Making it Hard for Ourselves: the Politics of Resistance

Recently, a man that I know – a  black man who alleges that he loves me – had this to say to me from out of the blue (and over text):

You make it hard on yourself because you choose to be [publicly] an atheist and a womanist…it just seems like “you black women” want to struggle.

What he did not know, or realize, was that the most powerful people on planet Earth are the ones who dare to resist the abuse and terror of white-dominated institutions and any misogynistic behavior, when to do so would go against the grain, or the norm; and when  to do so might make life “hard” for them.

I am so very grateful for the people and the institutions who struggled against injustice and risked their lives and what they had to make the world that we know a better place for all. Indeed, there is no better sacrifice, than to lay down one’s life for a friend, and for others…when you don’t have to. Deep down, I think the greatest people in the world knew that their struggles (the ones they did not have to take on) would enrich and sustain the lives of others.

A person or institution who only uses his power when it is acceptable or popular or safe is not powerful. He is a conformist, and he is afraid. This is a man who does very little, if anything, for anyone besides himself or his immediate family members; and, unfortunately, there are many like him. I’m sure you know some; the ones who sit back (from behind their masks) and criticize those who are willing to stand up and take the risks that they feel are necessary. That criticism is a projection of their feelings of inadequacy and fear, and it has no power to stop anyone from being who they want to be in life, even though it is meant to intimidate to bully, and to shame others, which is a reflection of the shame that they feel about themselves and their actions and inactions.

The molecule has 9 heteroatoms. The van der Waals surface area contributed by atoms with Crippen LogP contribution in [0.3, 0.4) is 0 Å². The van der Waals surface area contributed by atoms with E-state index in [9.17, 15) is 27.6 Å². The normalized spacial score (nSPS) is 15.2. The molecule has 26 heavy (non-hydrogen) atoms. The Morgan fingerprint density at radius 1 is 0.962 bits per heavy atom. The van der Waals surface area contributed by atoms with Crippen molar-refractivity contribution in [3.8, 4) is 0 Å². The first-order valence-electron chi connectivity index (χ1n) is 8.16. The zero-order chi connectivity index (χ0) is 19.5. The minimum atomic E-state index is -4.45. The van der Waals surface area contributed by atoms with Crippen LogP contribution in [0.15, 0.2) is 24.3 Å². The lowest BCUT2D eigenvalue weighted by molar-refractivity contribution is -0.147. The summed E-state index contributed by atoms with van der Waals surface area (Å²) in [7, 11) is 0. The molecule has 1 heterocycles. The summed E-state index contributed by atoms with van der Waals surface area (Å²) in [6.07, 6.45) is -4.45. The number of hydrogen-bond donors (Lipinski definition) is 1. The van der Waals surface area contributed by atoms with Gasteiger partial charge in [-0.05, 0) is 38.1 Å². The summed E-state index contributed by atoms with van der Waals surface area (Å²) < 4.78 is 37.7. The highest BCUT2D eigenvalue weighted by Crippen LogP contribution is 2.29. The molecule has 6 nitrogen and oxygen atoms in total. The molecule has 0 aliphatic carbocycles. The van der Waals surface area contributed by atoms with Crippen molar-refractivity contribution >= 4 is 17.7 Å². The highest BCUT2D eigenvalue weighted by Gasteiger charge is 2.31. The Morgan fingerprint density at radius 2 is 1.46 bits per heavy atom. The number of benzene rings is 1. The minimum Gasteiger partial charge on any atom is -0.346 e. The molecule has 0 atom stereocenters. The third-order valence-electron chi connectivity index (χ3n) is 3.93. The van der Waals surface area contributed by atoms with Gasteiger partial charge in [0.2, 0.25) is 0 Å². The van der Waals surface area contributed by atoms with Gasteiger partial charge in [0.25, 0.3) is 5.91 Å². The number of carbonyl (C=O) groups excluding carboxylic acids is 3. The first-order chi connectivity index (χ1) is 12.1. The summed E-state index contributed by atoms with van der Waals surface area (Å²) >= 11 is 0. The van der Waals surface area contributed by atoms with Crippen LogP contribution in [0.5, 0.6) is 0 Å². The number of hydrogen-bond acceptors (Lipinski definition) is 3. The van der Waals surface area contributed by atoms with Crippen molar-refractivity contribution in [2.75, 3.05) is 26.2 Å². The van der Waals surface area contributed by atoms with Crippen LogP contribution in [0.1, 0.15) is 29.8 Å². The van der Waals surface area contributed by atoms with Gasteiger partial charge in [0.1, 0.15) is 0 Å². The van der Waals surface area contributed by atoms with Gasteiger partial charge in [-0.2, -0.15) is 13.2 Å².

I am very proud to identify myself, in public, as an atheist and as a womanist; and this even more so every day, because in the the name of so-called gods, men and religion have torn this world apart, as well as the beings who live on it. Men and religion have predominantly been the ones to bring violence and destruction to the Earth and its inhabitants.

As for the man who said those words to me – you make it hard on yourself – he never really got me, and he probably never will, and that is okay. Because if standing up for myself, and for others, is seen as “making it hard on myself,” then so be it, for it is something that I hope I have the wherewithal to do until the day that I die.

Because the struggle is life and the struggle will continue.

© 2017 annalise fonza, Ph.D.

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Black Women, Motherhood and the Resolve to Live Anyhow: a random thought on freedom now

I am in a bakery finishing my coffee and a young black woman who works here ends her shift. She leaves and returns momentarily carrying her beautiful baby in a car seat to show off her infant child to her co-workers (and to curious customers like me who want to have a look). We all oooh and aahh over her child and her pride as a mother. Then, as I think to myself, just 40 or 50 years ago this probably would not have happened or been possible here in the #ATL in a local bakery and in a part of the city that is predominantly white and affluent.

Just that fast, it dawned on me that black mothers in the U.S. have not experienced this kind of social affirmation and personal freedom for very long at all, for once they were not permitted to show this kind of love and motherly identity so freely in public spaces. When black people like me consider the struggles of our mothers and grandmothers in a world controlled and defined by white cultural practices and values, we have much to be thankful for. And upon that consideration, all of us, regardless of color, can be aware of what it took for non-white mothers to live anyhow in the face of those controlled and diminished by the hate and disregard of black mothers in particular. Finally, we must then remember, in light of the recent Hobby Lobby Supreme Court decision, that the next generation of women won’t be able to live so freely in the future unless we do our part to secure their freedoms now.

© 2014 annalise fonza, PhD